Nay-sayers: “Too many pieces.”
Happy voices: “But the outfit WANTS me to go over the top.”
Nay-sayers: “A fancy modern pearl pendant AND a goth diamond cocktail ring?”
Happy voices: “We’re going for Stylish French Roitfeld meets Iconic American Rocker, are we not?”

The happy voices won. Lesson learned, let happy voices win as often as possible when experimenting.



I headed out in the Golden Hour, following Sue’s practice for her spectacular photos. The outfit seemed to require a gritty setting. I had in mind a San Francisco alleyway fronted by cyclone fencing. Significant Husband graciously agreed to keep me company, and the jewelry safe.

I loved walking up the street. The boots, the hair, the makeup, the whole thing. I felt so cool. I rarely feel cool. I felt powerful. I even felt artistic. Artists don’t care about their thighs, or at least my imaginary artist doesn’t.

The shoot itself was an adventure. The alleyway was already occupied, by Cedric, a street person, and his friends. Significant Husband, a city native, negotiated terms of alleyway usage, as I ran back and forth between the camera and my tripod. I confess to a little fear. And more than a little showmanship. The clothes allowed me.


Cedric approved the photos, even though I declined his suggestion to undo one more button. We went home.

In the weeks since we shot, back in early March, I’ve been thinking. I’m sticking with the 80%, AKA my historical style. I still don’t want to wear wide lapels or skinny jeans. I still don’t want to wear lots of eye makeup. I still don’t want to wear 4 pieces of jewelry together.

At least most of the time.

Because what the 20% taught me is that I play it safe. A lot. There is something about the attention brought by dramatic dressing, and rocker clothes, that demands effort. I don’t roll with being noticed, at least for my clothes, very well.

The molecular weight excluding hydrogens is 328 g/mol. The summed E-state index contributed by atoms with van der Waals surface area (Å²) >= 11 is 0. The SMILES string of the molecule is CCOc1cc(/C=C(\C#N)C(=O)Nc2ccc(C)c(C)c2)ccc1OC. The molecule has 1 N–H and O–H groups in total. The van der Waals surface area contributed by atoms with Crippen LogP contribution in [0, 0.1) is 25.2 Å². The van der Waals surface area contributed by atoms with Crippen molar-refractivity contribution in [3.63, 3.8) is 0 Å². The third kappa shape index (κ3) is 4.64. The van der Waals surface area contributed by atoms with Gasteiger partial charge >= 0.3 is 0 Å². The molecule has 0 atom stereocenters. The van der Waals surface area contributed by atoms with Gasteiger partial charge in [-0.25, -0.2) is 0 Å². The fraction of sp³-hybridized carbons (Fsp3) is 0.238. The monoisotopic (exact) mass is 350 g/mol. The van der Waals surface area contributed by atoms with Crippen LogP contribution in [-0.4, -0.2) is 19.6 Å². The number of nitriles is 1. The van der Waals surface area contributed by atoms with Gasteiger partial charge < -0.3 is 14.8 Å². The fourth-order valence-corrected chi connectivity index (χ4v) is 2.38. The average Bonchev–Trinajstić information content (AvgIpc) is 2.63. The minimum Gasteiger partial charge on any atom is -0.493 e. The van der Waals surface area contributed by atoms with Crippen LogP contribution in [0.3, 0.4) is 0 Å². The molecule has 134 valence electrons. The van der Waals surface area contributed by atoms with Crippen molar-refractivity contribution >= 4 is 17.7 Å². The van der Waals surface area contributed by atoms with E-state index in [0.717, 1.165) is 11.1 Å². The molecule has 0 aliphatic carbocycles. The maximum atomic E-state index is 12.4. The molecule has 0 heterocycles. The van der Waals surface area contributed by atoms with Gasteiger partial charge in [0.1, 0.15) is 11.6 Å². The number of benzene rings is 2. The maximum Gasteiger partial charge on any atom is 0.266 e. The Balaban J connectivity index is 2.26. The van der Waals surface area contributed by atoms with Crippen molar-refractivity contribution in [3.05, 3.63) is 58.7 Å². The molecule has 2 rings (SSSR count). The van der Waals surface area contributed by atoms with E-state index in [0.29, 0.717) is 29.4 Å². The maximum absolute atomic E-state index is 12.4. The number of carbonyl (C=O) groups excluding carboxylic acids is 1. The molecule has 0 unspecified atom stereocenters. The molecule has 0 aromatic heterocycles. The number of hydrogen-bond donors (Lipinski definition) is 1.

There are hosts of reasons why. Take the upbringing. High WASPs don’t call attention to themselves – they live by The Creed Of The Appropriate. Add  experience working in male-abundant industries, where attention for looks was generally a problem. To say nothing of who knows what other underlying issues.

But you can learn a lot by pushing limits, particularly when given permission by someone you respect.

Lessons From Sue And Nancy

  • Layering and proportion. If one part of your body is more evident than you prefer, you can balance. For example, balance shoulder volume with skinny legs and a bulky shoe.
  • Color. If color works, explored all shades of it.
  • A true smoky eye has an order of magnitude more impact than the decorous eye-liner I know.
  • Mix jewelry with abandon for special occasions.
  • Style icons have their value.


That’s an attempt to show you the jacket’s subtle coloration.

So I returned all the clothes. Except the jeans, which I am exchanging for a white version of the same pair. I’m game to expand my repertoire, at the margins.

If you’ve been able to restrain yourself this long from going to see what Sue did with what I chose for her, I salute you, and wave as you skedaddle over there. Hint. She’s wearing the same jacket as I, but in peach.


It’s very good to have friends.


Affiliate links may generate commissions.

The Polished Tomboy Takes On Summer, With Blazer, Shorts, And A Wardrobe Of Earrings

I know many of you are ripping summer dresses from your closets as we speak, full of love for florals and flounces. Not I. I’ve realized that I just don’t feel comfortable with unfettered legs, at least in casual situations. Most likely due to my predilection for curling up in chairs, stretching out legs uncrossed on lounges, and all-around squirming, absent formality. While I have not taken to the young women’s habit of going “commando,” I grew up in an era when no one was supposed to see even your underwear.

I see no need to make a change at this age. And if that’s too much information, I have to apologize to my High WASP ancestors and then to you. OK. Done.

Shorts it is.